Dave Belanger photo

“Because of the survival issues, I only do about half a million a year,” Baldwin said. “Between that and I had both my shoulders redone. My goal is to get to a million. I’m probably not going to because I’m 72, and I can’t push that hard.”

The tide was low. Baldwin reached down into the knee-high water and yanked the iron stakes that anchored a screen. His clam rake resembled a garden tool married to a bingo cage. With it, he scraped the bottom, pulling up hundreds of clams. Sloshing off the black mud, he dumped the load with a clatter into a bucket that floated inside an inner tube beside him.

It looked like hard work. Baldwin stopped to size his clams, pouring them onto nested grates. The clams big enough to rest on the top grate were littlenecks; they had taken two years to grow. The immature ones that fell through to the bottom grate were what his buyer calls “vongole,” after the Italian word for clams.

“A lot of these gourmet guys are starting to use vongole,” Belanger said when Baldwin and I delivered the harvest to him. Del Posto orders them. Cúrate takes them for almejas a la sidra. They’re a potential liability rebranded as an asset. “We like them because the longer clams are out there in the water, the more chance they have of dying,” Belanger said. “Nobody wants to raise their clams big. Clammers think they’re beautiful at that size, but the environmental forces out there are working against us.”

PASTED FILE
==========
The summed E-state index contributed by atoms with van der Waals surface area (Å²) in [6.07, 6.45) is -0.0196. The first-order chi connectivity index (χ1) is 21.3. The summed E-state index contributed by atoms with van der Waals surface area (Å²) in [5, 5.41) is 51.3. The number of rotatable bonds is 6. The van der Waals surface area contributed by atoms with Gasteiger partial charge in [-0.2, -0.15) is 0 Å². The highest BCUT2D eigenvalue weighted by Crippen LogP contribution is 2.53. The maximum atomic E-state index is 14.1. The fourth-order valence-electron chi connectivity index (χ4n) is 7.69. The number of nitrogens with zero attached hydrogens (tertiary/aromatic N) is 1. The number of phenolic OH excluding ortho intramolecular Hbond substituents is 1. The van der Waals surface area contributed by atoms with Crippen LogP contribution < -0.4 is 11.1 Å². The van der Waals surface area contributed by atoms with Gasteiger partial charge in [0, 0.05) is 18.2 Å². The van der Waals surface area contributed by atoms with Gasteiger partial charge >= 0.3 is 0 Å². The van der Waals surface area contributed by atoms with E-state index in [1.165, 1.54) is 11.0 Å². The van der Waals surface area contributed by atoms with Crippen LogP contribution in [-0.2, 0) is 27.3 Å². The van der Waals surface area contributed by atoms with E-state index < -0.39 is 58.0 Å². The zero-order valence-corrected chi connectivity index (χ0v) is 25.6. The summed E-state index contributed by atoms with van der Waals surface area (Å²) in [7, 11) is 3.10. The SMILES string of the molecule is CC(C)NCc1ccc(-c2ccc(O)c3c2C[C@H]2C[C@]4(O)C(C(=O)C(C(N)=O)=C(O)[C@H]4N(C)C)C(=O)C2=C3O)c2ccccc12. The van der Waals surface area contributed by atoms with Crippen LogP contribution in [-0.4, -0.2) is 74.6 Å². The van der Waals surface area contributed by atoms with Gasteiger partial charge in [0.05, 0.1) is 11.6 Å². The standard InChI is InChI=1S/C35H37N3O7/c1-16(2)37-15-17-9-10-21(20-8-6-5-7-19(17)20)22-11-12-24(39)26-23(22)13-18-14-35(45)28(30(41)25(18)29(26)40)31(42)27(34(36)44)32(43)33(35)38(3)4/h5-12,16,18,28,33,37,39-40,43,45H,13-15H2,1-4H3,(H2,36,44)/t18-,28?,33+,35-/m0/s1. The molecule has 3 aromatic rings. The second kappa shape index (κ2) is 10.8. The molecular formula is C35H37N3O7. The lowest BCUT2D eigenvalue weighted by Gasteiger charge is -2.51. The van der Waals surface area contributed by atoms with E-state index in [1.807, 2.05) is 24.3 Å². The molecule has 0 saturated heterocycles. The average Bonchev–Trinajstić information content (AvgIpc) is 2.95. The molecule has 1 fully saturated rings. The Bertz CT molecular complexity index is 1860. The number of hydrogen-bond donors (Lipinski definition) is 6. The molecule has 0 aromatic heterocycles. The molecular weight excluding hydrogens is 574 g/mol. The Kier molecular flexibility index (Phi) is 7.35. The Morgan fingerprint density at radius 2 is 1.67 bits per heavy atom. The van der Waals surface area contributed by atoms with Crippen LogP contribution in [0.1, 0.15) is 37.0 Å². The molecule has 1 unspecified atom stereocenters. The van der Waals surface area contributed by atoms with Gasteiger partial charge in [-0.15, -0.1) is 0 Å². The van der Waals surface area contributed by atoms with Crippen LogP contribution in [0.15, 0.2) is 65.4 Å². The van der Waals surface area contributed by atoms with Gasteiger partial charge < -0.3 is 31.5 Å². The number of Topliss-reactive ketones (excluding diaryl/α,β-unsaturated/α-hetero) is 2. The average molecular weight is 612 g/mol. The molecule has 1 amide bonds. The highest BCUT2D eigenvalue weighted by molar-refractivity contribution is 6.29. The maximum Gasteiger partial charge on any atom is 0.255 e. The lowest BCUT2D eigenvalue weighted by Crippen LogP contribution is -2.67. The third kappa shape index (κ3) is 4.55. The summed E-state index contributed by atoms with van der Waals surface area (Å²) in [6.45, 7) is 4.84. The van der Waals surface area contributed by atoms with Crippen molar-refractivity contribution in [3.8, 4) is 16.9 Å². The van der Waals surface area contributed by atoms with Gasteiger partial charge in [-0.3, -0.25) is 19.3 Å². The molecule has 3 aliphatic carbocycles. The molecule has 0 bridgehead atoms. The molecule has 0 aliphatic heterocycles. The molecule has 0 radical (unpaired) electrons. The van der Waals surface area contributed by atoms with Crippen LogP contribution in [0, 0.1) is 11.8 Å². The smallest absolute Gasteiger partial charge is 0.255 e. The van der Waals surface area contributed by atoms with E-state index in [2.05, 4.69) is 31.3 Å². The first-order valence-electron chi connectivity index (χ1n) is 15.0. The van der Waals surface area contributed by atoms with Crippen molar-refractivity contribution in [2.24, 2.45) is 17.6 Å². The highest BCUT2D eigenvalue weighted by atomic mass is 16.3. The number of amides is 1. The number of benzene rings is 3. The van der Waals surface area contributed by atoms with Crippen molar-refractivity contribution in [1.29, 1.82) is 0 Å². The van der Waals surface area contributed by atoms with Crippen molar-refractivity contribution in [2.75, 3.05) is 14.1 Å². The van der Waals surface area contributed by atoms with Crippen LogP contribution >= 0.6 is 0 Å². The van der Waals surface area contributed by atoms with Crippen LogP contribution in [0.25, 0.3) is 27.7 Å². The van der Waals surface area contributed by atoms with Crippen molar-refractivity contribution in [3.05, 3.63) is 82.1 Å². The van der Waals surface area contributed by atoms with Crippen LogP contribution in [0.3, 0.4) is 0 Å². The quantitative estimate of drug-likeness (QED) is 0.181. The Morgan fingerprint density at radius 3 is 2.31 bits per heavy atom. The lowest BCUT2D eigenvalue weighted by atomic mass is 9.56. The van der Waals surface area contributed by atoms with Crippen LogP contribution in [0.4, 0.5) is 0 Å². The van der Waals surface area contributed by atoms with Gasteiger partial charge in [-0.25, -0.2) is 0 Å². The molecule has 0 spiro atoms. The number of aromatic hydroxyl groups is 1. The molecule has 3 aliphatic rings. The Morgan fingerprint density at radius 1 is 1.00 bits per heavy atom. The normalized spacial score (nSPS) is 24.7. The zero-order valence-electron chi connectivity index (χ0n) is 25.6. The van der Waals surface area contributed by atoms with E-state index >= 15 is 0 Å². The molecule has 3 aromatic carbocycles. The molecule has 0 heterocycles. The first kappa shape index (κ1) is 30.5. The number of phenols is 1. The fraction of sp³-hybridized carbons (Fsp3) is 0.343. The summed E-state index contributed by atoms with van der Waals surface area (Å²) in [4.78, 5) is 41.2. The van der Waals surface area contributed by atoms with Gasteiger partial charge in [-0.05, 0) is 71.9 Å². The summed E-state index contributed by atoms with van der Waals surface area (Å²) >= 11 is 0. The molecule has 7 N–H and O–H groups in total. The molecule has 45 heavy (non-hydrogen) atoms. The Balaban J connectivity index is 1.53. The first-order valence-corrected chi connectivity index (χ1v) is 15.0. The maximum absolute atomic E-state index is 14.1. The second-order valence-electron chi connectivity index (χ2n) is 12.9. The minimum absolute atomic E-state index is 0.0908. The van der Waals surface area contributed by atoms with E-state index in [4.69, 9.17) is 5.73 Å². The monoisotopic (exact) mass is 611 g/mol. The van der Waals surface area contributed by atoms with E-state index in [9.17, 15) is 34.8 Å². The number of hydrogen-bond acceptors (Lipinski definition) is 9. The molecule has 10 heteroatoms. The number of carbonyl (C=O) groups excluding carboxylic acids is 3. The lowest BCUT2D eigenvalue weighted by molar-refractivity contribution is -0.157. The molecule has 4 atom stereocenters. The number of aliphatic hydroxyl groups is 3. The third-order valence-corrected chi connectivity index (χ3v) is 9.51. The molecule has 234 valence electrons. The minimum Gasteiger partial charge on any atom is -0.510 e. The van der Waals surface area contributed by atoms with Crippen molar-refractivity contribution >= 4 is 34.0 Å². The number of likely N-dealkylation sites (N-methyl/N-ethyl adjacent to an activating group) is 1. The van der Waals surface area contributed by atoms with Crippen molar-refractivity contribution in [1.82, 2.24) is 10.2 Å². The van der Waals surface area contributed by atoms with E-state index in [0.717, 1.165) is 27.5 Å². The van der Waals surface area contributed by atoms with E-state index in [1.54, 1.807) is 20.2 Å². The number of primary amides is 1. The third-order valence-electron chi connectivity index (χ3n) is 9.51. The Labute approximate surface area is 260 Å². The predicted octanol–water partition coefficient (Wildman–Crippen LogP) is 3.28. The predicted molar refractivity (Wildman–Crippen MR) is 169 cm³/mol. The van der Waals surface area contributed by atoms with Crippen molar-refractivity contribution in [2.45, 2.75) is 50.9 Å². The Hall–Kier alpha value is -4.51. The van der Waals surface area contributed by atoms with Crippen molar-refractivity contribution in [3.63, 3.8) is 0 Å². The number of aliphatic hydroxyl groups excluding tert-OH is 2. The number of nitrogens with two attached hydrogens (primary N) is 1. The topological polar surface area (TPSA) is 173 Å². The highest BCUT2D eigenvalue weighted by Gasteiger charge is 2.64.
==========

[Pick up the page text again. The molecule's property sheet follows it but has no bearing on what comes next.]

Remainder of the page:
Does science concur? In 2011, the South Carolina Department of Natural Resources completed a politically controversial report that sat for two years until The State newspaper obtained a copy and officials were forced to publish it. The report, “Climate Change Impacts to Natural Resources in South Carolina,” documented “a steady warming” of Charleston waters, citing myriad effects of this and other climate-change trends that challenge mollusk survival. Nevertheless, SCDNR researcher Peter Kingsley-Smith told me, “I am not aware of any fisheries-independent long-term data on hard clams in South Carolina that would allow us to compare trends in hard clam abundance with changes in environmental conditions, including those associated with climate change.”

SCDNR shellfish manager Ben Dyar said that his annual assessments show wild clam populations holding steady statewide. “We’re not denying anything the fishermen are saying,” Dyar concluded, “but if these guys are seeing a drop in population, it’s just that their area is not suitable for clams anymore.” In other words, he thinks it’s a localized problem. And maybe it is — a localized problem engendered by environmental and climate change.